To explore health care providers' experiences of providing care to immigrant women seeking abortion care.
A qualitative study including interviews with ten midwives and three medical doctors at four abortion clinics in the Stockholm area. Interviews were analysed using thematic analysis.
Initially, health care providers were reluctant to make statements concerning the specific needs among immigrant women. Yet, the health care providers sometimes found it challenging to deal with the specific needs among immigrant, mostly non-European, women. Three themes were identified: (1) Reluctance to acknowledge specific needs among immigrant women; (2) Striving to provide contraceptive counselling to immigrant women; (3) Organizational barriers hindering patient-centred abortion care to immigrant women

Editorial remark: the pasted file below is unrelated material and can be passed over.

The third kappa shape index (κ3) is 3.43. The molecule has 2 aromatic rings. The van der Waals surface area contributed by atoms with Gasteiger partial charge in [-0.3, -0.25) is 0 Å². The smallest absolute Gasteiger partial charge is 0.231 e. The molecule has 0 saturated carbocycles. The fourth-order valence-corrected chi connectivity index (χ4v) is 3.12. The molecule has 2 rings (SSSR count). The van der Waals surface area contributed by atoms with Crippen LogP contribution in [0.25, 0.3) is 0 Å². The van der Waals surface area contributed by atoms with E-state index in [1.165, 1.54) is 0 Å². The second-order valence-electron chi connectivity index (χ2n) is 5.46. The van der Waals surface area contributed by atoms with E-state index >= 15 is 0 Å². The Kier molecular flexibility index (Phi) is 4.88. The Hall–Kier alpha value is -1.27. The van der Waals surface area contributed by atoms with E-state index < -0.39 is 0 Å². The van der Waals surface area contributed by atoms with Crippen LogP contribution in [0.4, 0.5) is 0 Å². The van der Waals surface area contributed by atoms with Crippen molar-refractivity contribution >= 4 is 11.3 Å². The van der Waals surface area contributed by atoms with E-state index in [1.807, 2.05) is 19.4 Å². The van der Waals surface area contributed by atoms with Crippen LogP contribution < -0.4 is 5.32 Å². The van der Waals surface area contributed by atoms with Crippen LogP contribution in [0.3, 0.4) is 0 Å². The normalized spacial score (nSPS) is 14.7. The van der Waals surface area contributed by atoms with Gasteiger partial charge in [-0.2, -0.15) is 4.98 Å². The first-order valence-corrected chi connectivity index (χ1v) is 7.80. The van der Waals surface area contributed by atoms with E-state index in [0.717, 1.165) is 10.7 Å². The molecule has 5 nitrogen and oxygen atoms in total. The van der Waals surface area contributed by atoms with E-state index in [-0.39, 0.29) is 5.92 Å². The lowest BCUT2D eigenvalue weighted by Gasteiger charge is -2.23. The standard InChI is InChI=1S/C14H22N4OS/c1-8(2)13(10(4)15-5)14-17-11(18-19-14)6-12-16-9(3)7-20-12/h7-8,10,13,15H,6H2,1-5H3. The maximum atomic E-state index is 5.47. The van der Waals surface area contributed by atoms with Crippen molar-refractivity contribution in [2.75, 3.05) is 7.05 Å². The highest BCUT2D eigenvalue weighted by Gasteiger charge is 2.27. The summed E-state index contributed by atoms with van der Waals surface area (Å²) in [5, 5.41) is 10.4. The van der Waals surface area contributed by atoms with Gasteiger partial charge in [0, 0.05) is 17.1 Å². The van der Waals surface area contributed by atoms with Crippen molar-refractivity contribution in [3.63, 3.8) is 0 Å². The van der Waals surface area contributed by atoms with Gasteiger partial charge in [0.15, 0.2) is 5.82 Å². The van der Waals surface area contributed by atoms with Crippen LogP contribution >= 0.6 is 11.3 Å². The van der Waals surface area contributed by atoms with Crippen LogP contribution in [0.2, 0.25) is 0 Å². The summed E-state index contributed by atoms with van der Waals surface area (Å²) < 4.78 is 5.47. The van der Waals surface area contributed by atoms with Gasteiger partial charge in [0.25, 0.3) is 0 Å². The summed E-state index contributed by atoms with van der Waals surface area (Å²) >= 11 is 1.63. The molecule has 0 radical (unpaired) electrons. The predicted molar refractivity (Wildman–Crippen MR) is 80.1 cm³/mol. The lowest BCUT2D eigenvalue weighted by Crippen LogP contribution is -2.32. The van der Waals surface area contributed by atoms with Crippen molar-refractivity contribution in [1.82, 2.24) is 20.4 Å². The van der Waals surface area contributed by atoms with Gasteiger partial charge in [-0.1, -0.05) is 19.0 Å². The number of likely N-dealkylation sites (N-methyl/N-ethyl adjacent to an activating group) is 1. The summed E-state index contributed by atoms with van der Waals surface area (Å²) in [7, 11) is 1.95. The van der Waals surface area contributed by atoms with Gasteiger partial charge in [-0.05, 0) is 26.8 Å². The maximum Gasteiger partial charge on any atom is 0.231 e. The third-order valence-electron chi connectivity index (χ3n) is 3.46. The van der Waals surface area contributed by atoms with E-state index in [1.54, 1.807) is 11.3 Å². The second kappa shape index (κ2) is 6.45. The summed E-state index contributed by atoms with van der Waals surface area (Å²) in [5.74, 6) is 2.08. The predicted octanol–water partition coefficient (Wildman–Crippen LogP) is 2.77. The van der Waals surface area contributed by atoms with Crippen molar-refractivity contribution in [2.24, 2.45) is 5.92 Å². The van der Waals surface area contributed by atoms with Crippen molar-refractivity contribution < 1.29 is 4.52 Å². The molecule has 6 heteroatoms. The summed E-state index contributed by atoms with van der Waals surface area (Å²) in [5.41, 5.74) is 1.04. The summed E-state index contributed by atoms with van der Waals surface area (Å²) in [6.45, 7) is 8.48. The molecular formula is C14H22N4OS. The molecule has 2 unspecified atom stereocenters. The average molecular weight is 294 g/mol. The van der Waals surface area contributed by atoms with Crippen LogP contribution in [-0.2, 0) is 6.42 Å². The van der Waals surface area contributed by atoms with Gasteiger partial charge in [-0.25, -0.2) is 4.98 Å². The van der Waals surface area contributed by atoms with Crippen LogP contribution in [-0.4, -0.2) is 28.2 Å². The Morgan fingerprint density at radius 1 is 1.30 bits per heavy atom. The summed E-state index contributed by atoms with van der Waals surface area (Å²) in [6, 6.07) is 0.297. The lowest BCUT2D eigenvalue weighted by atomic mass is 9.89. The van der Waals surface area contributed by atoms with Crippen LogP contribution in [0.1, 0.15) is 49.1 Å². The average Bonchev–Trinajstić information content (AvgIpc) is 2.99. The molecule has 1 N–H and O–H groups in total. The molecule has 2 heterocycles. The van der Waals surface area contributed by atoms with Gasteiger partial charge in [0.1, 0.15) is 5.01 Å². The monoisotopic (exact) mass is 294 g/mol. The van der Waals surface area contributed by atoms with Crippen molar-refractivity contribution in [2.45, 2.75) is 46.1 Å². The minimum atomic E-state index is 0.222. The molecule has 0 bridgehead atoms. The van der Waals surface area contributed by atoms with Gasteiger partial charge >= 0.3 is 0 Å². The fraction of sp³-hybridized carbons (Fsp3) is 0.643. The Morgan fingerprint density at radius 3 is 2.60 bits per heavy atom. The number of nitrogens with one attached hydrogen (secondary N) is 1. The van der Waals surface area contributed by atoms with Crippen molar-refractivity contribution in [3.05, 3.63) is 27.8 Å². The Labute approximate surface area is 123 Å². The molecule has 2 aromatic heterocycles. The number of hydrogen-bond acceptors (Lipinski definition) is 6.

Health care providers' experiences of the specific needs among non-European, immigrant women are not openly discussed, although they are acknowledged. To achieve equitable access to sexual and reproductive health (SRH), health care providers need to be better equipped when encountering immigrant women in abortion care, especially regarding contraceptive counselling. The potential impact of patients' knowledge, norms and values is not adequately dealt with in the clinical encounter. Moreover, to provide patient-centred care, it is crucial to understand how to develop and implement SRH care that ensures equal access to high-quality care.
2016. Vol. 10, 14-18 p.
Induced abortion; Sexual and reproductive health; Immigrant; Qualitative method; Equity in care; Patient-centred care